For the past three years I have been pounding the table as loud as I can about the future opportunities in digital video. The concise guide is here.
- People in the US watch 5.3 hours of TV per day
- People read for less than 30 minutes
- You will not fundamentally change consumers media consumption habits
- So you tell me what the future of the Internet will be?
Ah, but the CPMs on YouTube are so low! And investing in content companies won’t return money! Right? Wrong.
- Yes, CPMs on YouTube are lower today. But audience size and consumption is massive and growing plus; Study Innovator’s Dilemma (my cheat sheet here)
- Costs of product on YouTube content is literally 99% cheaper than traditional TV and;
- Distribution of content can now go viral and can predictably distributed via social networks. Watch out for an investment announcement from me here soon.
- For the first time in history content producers can build a direct relationship with views through subscribers, email addresses and mobile phone number. For once content is becoming like selling clothes on Gilt Groupe
- It’s the reason I invested in Maker Studios and they’re on a tear. Now the largest network on YouTube according to ComScore.
Come on, Mark. You’re forgetting – you’re locked into the YouTube network and you will be crushed. Crushed, I say!
- You need to produce content for YouTube these days because that’s the lion share of online video consumption. It’s like selling candy bars and not wanting to be at Walmart
- You need to segment your audience and find a way to get your highest quality customers over to O&O (owned & operated) inventory where you can get higher CPMs, sell merchandise and capture more customer information
- Eventually other networks will emerge. They have to. Hello, Yahoo!?! (I talked to an ex Yahoo! senior exec about this more than a year ago. Interview here). Microsoft? Amazon? Apple? AOL? You know you want to. Must do. It’s the future, guys.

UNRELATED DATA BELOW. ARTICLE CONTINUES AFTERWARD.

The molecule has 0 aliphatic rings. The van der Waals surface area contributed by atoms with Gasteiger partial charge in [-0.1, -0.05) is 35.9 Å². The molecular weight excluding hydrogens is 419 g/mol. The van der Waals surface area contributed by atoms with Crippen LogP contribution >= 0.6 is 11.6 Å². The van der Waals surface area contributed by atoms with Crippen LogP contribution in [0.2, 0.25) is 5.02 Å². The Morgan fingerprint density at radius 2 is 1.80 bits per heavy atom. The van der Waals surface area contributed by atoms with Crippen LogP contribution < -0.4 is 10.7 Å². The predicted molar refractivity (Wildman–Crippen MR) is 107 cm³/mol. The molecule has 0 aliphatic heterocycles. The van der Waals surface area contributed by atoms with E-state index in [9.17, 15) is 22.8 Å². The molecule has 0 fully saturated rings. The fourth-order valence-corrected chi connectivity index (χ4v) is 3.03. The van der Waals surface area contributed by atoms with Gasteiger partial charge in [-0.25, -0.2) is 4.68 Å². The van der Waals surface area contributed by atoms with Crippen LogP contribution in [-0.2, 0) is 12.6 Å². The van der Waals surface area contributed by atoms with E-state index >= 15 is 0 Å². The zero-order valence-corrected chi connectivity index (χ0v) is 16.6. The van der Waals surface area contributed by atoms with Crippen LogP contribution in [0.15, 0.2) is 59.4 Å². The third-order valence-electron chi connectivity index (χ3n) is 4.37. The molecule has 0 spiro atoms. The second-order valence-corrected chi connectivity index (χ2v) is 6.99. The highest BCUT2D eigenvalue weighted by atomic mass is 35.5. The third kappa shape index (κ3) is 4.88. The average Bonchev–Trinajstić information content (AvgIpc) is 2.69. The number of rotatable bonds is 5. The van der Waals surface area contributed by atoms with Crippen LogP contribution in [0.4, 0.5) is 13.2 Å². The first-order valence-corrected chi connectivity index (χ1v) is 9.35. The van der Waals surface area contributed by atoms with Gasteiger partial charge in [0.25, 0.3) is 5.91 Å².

- Over time if you produce compelling content you can package it up and repurpose it to distribute through other channels. If you don’t know that you don’t know anything about the TV & film industry
But here’s what Silicon Valley doesn’t get about Hollywood
- No matter how much it bothers you, people do like to entertain themselves with a “lean back” experience. As humans we like story telling. And we like to be entertained.
- This requires more than technology. It requires writers, actors, film crews, lighting, costume & set designs, make-up artists, post production, sound, editors and so on. You can’t replace this stuff with Java
- It is no longer a “hits driven business” and I don’t know why VCs haven’t gotten that memo. Hits driven businesses come when production costs or distribution costs are so high that you need a home run to cover the huge costs of development. At Maker Studios we can produce content at $200-$400 / minute. If we get a video wrong our loss is $2,000 at the most. But many of our videos get predictable traffic like this Gates vs. Jobs rap battle at 33 million views (and climbing) or my favorite Mr. T vs. Mr. Rogers at 36 million.
- Ironically in Silicon Valley consumer Internet business have become hits driven businesses. Think about. You now need a star like Jack Dorsey or Dave Morin. You need a huge budget – millions – to shoot for the stars. And you still have no idea if you will accidentally become Pinterest or if your $41 million will produce a Waterworld.